Rep. John Conyers (D-MI) is under pressure from Minority House Leader Nancy Pelosi to resign. “The allegations against Congressman Conyers, as we have learned more since Sunday are serious, disappointing and very credible,” Pelosi said at her weekly news conference. This is a reversal for the Congresswoman, who had previously called Conyers an “icon” for his work in the civil rights movement. Conyers is being accused of harassment by multiple White House staffers.
Sen. Al Franken (D-MN) has being accused of a fifth woman of unwanted physical contact. Army veteran Stephanie Kemplin tells CNN that while she was deployed in Kuwait, the Minnesota Democrat cupped her breast during a photo op while Franken was on a USO tour (a story that is similar to those told by another two of the five women. The Senator is currently back in office, and his spokesperson told CNN that “he has never intentionally engaged in this kind of conduct” and “remains fully committed to cooperating with the ethics investigation.”
IN CASE YOU MISSED IT
• Bryant’s back! Diane Bryant, who was previously Intel’s head of its data center business before taking a leave of absence over the past few months, will become the COO of Google’s cloud unit, the search giant said Thursday. Bryant, a veteran of Fortune’s Most Powerful Women list, had had a long and established career at Intel; she was its highest ranking female executive following the departure of former Intel president Renée James in 2015.
• Male chefs’ precarious masculinity. In the wake of the sexual harassment and assault allegations plaguing the restaurant industry, Eater asks: “Why are restaurant kitchens, especially high-end kitchens, so persistently male, and why are they so inhospitable to women who seek to join their ranks?” As in so much else, the answer relates to history, and specifically to the effort “to distance restaurant cooking from home cooking—a result of a phenomenon called “precarious masculinity.” In other words, the fear is that if more women enter the industry, chefs’ cooking might be equated with “women’s work.”
• Wall Street’s soon-to-be overseer? President Donald Trump plans to nominate Jelena McWilliams to serve as the next head of the FDIC, which plays a key role in regulating U.S. banks. She currently serves as Fifth Third Bancorp’s top attorney and had previously spent three years as an attorney for the Federal Reserve’s board of governors.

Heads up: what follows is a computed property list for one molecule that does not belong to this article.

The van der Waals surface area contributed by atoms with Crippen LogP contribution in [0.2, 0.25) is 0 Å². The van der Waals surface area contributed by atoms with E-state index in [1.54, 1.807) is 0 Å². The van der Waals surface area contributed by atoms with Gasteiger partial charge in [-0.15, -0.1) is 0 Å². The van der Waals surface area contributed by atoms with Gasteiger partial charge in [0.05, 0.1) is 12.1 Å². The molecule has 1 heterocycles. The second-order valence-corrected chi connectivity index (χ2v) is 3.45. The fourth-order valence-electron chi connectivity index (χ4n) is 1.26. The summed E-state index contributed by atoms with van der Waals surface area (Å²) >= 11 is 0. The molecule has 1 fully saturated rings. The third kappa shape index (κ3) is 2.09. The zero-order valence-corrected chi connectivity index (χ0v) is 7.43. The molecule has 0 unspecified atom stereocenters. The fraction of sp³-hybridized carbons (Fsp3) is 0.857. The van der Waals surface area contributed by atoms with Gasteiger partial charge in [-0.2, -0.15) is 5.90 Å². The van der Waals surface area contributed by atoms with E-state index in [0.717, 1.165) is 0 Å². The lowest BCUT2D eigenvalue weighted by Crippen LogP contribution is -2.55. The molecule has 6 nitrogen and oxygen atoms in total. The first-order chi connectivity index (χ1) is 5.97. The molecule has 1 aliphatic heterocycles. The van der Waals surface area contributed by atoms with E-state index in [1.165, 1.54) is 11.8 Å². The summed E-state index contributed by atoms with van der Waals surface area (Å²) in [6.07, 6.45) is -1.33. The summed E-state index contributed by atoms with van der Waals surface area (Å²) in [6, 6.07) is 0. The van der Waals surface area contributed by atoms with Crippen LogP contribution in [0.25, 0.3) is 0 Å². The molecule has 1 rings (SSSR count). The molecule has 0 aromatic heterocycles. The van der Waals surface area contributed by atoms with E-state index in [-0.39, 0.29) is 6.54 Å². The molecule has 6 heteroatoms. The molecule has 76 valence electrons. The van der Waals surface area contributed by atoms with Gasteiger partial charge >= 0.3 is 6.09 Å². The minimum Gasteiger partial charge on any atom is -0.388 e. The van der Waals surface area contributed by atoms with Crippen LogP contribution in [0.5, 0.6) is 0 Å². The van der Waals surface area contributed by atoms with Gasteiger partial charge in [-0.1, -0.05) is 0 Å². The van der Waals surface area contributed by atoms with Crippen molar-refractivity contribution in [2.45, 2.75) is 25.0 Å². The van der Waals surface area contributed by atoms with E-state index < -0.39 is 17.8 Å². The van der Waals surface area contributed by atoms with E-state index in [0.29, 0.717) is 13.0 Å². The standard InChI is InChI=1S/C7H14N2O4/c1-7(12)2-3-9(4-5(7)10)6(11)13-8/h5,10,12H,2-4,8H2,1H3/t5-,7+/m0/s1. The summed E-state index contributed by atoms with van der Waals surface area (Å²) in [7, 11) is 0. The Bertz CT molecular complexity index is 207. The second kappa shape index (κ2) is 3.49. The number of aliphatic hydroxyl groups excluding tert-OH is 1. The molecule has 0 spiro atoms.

• No thanks for reading. Outside magazine is taking a stance against sexual harassment after readers made lewd comments and jokes about a poll on its Facebook page asking about the issue. “If you think that sexual harassment isn’t a real problem or if you like making jokes about people getting harassed in the outdoors, do us a favor: Unsubscribe. Make good on your threats to stop reading,” the publication wrote.
• Taking on harassment at 10,000 feet. Randi Zuckerberg shared a letter she wrote to Alaska Airlines detailing how the passenger next to her “started talking to me about touching himself, kept asking me if I fantasized about the female business colleague I was traveling with, rated and commented on the women’s bodies boarding the aircraft as they walked by us.” The flight attendants brushed off the harassment—and offered to switch the Zuckerberg Media founder’s first class seat to one in the back of the plane. Only now is the airline taking action: they are conducting an investigation and have suspended the offending passenger’s travel privileges.
MOVERS AND SHAKERS: Chelsea Handler has partnered with EMILY’s List, where she will be the co-chair of the Creative Council. Skincare brand Rodan + Fields has appointed Elisabeth Charles as CMO.
ON MY RADAR
James Toback accuser Dani Alvarado says new film as about him
The first woman to translate the ‘Odyssey’ into English
New York Times
Michigan candidate has an idea on how to end harassment: Vote for someone without a penis
Google Translate’s gender bias pairs “he” with “hardworking” and “she” with lazy, and other examples